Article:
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COVID-19: French Market Insight

At the time of writing, France is sadly in the top 5 most bereaved countries in proportion to its population with around 360 dead per 1 million inhabitants. It takes the 4th place after Belgium, Spain, Italy and stands right in front of the UK. Faced with such an unprecedented situation, the French government implemented strict confinement measures from March 14. At first, the lockdown was planned to take place for 15 days, then was extended by two additional weeks. Eventually, the government set May 11 as the planned date for the end of the confinement, which rounded up to a total of 8 weeks at home, paralysing the French economy. By Benoit Brecq.

As of March 14, all non-essential businesses had been closed. Not only schools and universities, but also cafes and restaurants, including all public establishments had to close their doors. Only the stores with essential products, such as supermarkets and pharmacies, were able to remain open. To stay open the shops had to implement a certain number of barriers and safety measures.

From March 17 strict confinement measures were put in place; travel could be only authorised if one was able to present an according certificate. However France, unlike some of its neighbours, had allowed a 1-hour daily individual sport activity within a radius of 1km around person’s home. As regards to employees, if working from home was impossible and the company was not operating in an essential industry, French employees could benefit from partial unemployment subsidy. It allowed them to work a minimum amount of hours and still receive 84% of their net salary. Notably, a lot of parents have gained from having more time to spend with their children at home and, though the opportunity to be involved in their child’s education was challenging, it was appreciated by the majority.

In terms of economy, measures have been put in place aimed at limiting corporate bankruptcies and possible layoffs. To name a few established aids: a solidarity fund with € 1,500 per month aid for entrepreneurs and self-employed workers, direct tax rebates, flexible payment terms for invoices and tax deadlines and state-guaranteed cash loans up to 25% of the turnover of the previous year.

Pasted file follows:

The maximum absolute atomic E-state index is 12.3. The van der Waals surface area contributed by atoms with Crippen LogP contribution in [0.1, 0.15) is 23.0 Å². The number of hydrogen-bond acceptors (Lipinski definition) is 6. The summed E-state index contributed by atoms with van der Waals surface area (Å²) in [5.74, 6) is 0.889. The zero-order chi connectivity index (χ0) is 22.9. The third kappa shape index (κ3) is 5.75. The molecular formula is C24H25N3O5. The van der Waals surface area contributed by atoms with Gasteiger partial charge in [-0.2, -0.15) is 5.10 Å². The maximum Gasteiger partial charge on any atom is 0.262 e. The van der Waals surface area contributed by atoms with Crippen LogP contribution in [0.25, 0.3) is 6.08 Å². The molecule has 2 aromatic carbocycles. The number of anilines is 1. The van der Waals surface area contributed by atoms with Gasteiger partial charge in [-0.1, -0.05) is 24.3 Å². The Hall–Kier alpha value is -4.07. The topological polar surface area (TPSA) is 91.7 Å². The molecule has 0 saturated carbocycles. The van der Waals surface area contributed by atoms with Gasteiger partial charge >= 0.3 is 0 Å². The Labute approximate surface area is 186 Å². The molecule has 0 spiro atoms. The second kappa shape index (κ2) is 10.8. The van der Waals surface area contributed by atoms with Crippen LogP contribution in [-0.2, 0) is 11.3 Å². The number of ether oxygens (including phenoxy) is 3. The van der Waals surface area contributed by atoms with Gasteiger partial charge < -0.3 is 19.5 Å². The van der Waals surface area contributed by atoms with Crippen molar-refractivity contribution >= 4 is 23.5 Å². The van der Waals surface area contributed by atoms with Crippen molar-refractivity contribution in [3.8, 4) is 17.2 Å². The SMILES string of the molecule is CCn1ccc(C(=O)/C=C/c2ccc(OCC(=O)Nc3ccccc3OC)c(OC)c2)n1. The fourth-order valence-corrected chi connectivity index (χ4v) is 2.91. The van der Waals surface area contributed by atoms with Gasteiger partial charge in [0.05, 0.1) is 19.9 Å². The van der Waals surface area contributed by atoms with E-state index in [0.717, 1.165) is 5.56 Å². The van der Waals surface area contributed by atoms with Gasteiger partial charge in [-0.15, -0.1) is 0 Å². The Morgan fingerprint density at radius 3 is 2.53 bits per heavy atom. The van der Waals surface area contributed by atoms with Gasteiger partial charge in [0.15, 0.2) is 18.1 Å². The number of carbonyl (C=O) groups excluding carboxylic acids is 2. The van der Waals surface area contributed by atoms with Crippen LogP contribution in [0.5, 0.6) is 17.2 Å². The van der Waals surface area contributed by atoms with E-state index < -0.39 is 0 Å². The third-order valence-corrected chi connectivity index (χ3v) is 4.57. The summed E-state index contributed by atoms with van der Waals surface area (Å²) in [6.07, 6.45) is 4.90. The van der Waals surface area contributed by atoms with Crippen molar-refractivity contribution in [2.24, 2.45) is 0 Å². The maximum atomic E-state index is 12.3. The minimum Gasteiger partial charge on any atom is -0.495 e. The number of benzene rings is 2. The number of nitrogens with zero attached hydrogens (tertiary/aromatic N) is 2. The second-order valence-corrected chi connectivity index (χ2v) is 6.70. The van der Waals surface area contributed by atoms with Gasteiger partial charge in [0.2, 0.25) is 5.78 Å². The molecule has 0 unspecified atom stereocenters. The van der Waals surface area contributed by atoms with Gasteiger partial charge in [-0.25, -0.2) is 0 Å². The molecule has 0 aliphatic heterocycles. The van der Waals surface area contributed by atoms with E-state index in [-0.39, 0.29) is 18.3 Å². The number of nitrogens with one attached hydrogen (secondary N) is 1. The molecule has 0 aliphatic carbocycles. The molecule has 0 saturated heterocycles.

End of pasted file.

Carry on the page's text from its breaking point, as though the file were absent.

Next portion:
But what is the situation for French retailers in the face of this epidemic? Let’s first look at the mountain stores. Every year, outdoor and mountain stores, and particularly ski resorts, are extremely dependent on weather and snow conditions. The season in the Alps had been pretty good as Michel Mignot from Killi Sport (Val D’Isère) explains. Unfortunately, on March 14 any activity was completely stopped overnight with the closure of ski-resorts and hence the local shops. “We, therefore, had to adapt and put almost all of our employees on partial unemployment”. Michel estimates a loss of turnover between 35% to 40%. The two-month closure at the end of the winter did away with the time of year usually responsible for clearing the shop floor of product before next season’s arrivals.

In the Pyrenees, the season and snow cover were not as good in the Alps. Laurent Descaves from No Limits store in Cauterets told us, “In general, the Pyrenean range suffered from fairly low snowfall this year, and the premature closure of stations and shops on March 14 did not allow us to take the advantage of the late season. We normally close at the end of April and have paid all of our suppliers by March 15. This month and a half, which generally represents the end of season bonus for us, was simply lost this year due to coronavirus.” In addition, the summer collections were already received and paid for, unfortunately, with no opportunity of actually selling the products. With the cancellation of all summer events, resorts fear the absence of tourists in the mountains this summer.